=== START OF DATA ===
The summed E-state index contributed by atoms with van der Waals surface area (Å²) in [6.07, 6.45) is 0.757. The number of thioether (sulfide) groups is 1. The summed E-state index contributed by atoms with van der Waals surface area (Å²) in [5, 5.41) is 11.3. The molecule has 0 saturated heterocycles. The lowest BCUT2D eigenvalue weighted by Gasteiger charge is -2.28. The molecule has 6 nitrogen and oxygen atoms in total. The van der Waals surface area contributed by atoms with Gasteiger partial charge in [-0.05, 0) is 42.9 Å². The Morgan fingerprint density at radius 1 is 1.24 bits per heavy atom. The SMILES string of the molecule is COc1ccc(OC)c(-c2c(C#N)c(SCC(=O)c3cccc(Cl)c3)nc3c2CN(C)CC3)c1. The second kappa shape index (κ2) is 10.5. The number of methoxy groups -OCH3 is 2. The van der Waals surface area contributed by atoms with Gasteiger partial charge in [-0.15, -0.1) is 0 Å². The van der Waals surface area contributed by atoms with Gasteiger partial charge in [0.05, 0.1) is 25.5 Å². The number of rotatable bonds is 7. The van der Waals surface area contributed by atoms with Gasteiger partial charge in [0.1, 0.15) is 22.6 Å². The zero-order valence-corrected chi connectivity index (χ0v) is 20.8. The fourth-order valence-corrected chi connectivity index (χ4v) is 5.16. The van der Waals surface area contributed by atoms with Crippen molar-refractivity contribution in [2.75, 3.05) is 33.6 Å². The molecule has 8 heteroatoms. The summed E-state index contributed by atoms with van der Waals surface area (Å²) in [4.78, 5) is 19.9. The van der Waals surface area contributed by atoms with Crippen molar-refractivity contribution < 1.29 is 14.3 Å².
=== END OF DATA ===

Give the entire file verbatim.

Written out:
The summed E-state index contributed by atoms with van der Waals surface area (Å²) in [6.07, 6.45) is 0.757. The number of thioether (sulfide) groups is 1. The summed E-state index contributed by atoms with van der Waals surface area (Å²) in [5, 5.41) is 11.3. The molecule has 0 saturated heterocycles. The lowest BCUT2D eigenvalue weighted by Gasteiger charge is -2.28. The molecule has 6 nitrogen and oxygen atoms in total. The van der Waals surface area contributed by atoms with Gasteiger partial charge in [-0.05, 0) is 42.9 Å². The Morgan fingerprint density at radius 1 is 1.24 bits per heavy atom. The SMILES string of the molecule is COc1ccc(OC)c(-c2c(C#N)c(SCC(=O)c3cccc(Cl)c3)nc3c2CN(C)CC3)c1. The second kappa shape index (κ2) is 10.5. The number of methoxy groups -OCH3 is 2. The van der Waals surface area contributed by atoms with Gasteiger partial charge in [-0.15, -0.1) is 0 Å². The van der Waals surface area contributed by atoms with Gasteiger partial charge in [0.05, 0.1) is 25.5 Å². The number of rotatable bonds is 7. The van der Waals surface area contributed by atoms with Gasteiger partial charge in [0.1, 0.15) is 22.6 Å². The zero-order valence-corrected chi connectivity index (χ0v) is 20.8. The fourth-order valence-corrected chi connectivity index (χ4v) is 5.16. The van der Waals surface area contributed by atoms with Crippen molar-refractivity contribution in [2.75, 3.05) is 33.6 Å². The molecule has 8 heteroatoms. The summed E-state index contributed by atoms with van der Waals surface area (Å²) in [4.78, 5) is 19.9. The van der Waals surface area contributed by atoms with Crippen molar-refractivity contribution < 1.29 is 14.3 Å².